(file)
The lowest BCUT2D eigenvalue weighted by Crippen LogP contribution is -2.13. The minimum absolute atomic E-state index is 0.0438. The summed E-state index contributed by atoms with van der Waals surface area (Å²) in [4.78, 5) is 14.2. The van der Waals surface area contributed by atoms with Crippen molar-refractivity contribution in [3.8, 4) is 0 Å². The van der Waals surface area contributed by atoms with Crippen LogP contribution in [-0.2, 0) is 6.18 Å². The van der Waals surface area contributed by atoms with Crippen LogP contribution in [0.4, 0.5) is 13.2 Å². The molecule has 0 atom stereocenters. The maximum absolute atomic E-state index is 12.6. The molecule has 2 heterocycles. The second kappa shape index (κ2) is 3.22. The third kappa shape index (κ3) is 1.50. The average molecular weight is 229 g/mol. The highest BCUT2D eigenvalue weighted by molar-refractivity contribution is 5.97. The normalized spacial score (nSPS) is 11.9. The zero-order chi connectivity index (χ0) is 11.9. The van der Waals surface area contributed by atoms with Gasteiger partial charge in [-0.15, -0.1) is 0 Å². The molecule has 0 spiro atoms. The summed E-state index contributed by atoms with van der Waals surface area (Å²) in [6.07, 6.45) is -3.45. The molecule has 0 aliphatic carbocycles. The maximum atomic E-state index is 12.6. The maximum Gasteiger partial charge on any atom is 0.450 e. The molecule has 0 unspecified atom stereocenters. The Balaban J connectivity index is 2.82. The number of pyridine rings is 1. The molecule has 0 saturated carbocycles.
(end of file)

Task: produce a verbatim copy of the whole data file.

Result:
The lowest BCUT2D eigenvalue weighted by Crippen LogP contribution is -2.13. The minimum absolute atomic E-state index is 0.0438. The summed E-state index contributed by atoms with van der Waals surface area (Å²) in [4.78, 5) is 14.2. The van der Waals surface area contributed by atoms with Crippen molar-refractivity contribution in [3.8, 4) is 0 Å². The van der Waals surface area contributed by atoms with Crippen LogP contribution in [-0.2, 0) is 6.18 Å². The van der Waals surface area contributed by atoms with Crippen LogP contribution in [0.4, 0.5) is 13.2 Å². The molecule has 0 atom stereocenters. The maximum absolute atomic E-state index is 12.6. The molecule has 2 heterocycles. The second kappa shape index (κ2) is 3.22. The third kappa shape index (κ3) is 1.50. The average molecular weight is 229 g/mol. The highest BCUT2D eigenvalue weighted by molar-refractivity contribution is 5.97. The normalized spacial score (nSPS) is 11.9. The zero-order chi connectivity index (χ0) is 11.9. The van der Waals surface area contributed by atoms with Gasteiger partial charge in [-0.15, -0.1) is 0 Å². The molecule has 0 spiro atoms. The summed E-state index contributed by atoms with van der Waals surface area (Å²) in [6.07, 6.45) is -3.45. The molecule has 0 aliphatic carbocycles. The maximum atomic E-state index is 12.6. The maximum Gasteiger partial charge on any atom is 0.450 e. The molecule has 0 unspecified atom stereocenters. The Balaban J connectivity index is 2.82. The number of pyridine rings is 1. The molecule has 0 saturated carbocycles.